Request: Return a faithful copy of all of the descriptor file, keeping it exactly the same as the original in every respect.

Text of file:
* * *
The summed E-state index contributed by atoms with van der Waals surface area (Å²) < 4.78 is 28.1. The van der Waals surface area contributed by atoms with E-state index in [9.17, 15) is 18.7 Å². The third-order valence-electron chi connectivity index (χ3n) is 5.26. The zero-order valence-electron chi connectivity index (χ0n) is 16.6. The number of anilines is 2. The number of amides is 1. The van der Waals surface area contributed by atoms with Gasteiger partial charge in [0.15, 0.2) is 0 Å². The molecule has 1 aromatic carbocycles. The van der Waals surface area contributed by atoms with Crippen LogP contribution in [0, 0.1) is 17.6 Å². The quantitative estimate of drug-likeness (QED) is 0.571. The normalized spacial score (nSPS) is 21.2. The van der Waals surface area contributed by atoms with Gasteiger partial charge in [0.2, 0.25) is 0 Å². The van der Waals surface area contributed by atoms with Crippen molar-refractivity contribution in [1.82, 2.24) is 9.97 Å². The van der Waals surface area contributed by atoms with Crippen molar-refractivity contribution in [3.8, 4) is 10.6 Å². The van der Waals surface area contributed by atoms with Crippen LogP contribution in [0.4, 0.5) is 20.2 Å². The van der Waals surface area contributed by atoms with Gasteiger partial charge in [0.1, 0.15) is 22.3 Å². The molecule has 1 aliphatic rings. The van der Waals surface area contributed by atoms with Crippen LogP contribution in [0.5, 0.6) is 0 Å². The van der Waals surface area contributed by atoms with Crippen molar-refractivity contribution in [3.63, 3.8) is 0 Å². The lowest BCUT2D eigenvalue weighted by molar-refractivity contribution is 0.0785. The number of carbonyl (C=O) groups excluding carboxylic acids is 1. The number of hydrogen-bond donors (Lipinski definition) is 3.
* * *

The summed E-state index contributed by atoms with van der Waals surface area (Å²) < 4.78 is 28.1. The van der Waals surface area contributed by atoms with E-state index in [9.17, 15) is 18.7 Å². The third-order valence-electron chi connectivity index (χ3n) is 5.26. The zero-order valence-electron chi connectivity index (χ0n) is 16.6. The number of anilines is 2. The number of amides is 1. The van der Waals surface area contributed by atoms with Gasteiger partial charge in [0.15, 0.2) is 0 Å². The molecule has 1 aromatic carbocycles. The van der Waals surface area contributed by atoms with Crippen LogP contribution in [0, 0.1) is 17.6 Å². The quantitative estimate of drug-likeness (QED) is 0.571. The normalized spacial score (nSPS) is 21.2. The van der Waals surface area contributed by atoms with Gasteiger partial charge in [0.2, 0.25) is 0 Å². The van der Waals surface area contributed by atoms with Crippen molar-refractivity contribution in [1.82, 2.24) is 9.97 Å². The van der Waals surface area contributed by atoms with Crippen molar-refractivity contribution in [3.8, 4) is 10.6 Å². The van der Waals surface area contributed by atoms with Crippen LogP contribution in [0.4, 0.5) is 20.2 Å². The van der Waals surface area contributed by atoms with Gasteiger partial charge in [0.1, 0.15) is 22.3 Å². The molecule has 1 aliphatic rings. The van der Waals surface area contributed by atoms with Crippen LogP contribution in [0.5, 0.6) is 0 Å². The van der Waals surface area contributed by atoms with Crippen molar-refractivity contribution in [3.63, 3.8) is 0 Å². The lowest BCUT2D eigenvalue weighted by molar-refractivity contribution is 0.0785. The number of carbonyl (C=O) groups excluding carboxylic acids is 1. The number of hydrogen-bond donors (Lipinski definition) is 3.